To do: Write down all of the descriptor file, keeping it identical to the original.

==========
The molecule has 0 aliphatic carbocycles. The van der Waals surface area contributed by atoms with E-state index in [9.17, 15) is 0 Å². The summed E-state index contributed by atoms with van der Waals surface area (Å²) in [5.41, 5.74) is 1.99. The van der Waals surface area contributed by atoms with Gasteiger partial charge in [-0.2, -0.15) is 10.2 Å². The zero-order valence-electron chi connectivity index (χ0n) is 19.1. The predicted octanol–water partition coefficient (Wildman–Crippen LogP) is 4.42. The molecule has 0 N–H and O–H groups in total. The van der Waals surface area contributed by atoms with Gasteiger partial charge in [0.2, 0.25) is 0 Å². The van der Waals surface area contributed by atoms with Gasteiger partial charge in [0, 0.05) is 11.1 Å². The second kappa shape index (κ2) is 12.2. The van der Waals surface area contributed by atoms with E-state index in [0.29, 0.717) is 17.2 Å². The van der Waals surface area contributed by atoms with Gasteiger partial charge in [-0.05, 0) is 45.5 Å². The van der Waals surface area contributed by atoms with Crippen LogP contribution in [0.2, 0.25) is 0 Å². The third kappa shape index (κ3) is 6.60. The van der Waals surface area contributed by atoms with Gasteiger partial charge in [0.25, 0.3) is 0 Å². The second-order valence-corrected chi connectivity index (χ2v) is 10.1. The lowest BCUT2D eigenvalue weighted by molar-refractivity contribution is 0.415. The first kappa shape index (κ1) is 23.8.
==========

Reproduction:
The molecule has 0 aliphatic carbocycles. The van der Waals surface area contributed by atoms with E-state index in [9.17, 15) is 0 Å². The summed E-state index contributed by atoms with van der Waals surface area (Å²) in [5.41, 5.74) is 1.99. The van der Waals surface area contributed by atoms with Gasteiger partial charge in [-0.2, -0.15) is 10.2 Å². The zero-order valence-electron chi connectivity index (χ0n) is 19.1. The predicted octanol–water partition coefficient (Wildman–Crippen LogP) is 4.42. The molecule has 0 N–H and O–H groups in total. The van der Waals surface area contributed by atoms with Gasteiger partial charge in [0.2, 0.25) is 0 Å². The van der Waals surface area contributed by atoms with Gasteiger partial charge in [0, 0.05) is 11.1 Å². The second kappa shape index (κ2) is 12.2. The van der Waals surface area contributed by atoms with E-state index in [0.29, 0.717) is 17.2 Å². The van der Waals surface area contributed by atoms with Gasteiger partial charge in [-0.05, 0) is 45.5 Å². The van der Waals surface area contributed by atoms with Crippen LogP contribution in [0.2, 0.25) is 0 Å². The third kappa shape index (κ3) is 6.60. The van der Waals surface area contributed by atoms with Gasteiger partial charge in [0.25, 0.3) is 0 Å². The second-order valence-corrected chi connectivity index (χ2v) is 10.1. The lowest BCUT2D eigenvalue weighted by molar-refractivity contribution is 0.415. The first kappa shape index (κ1) is 23.8.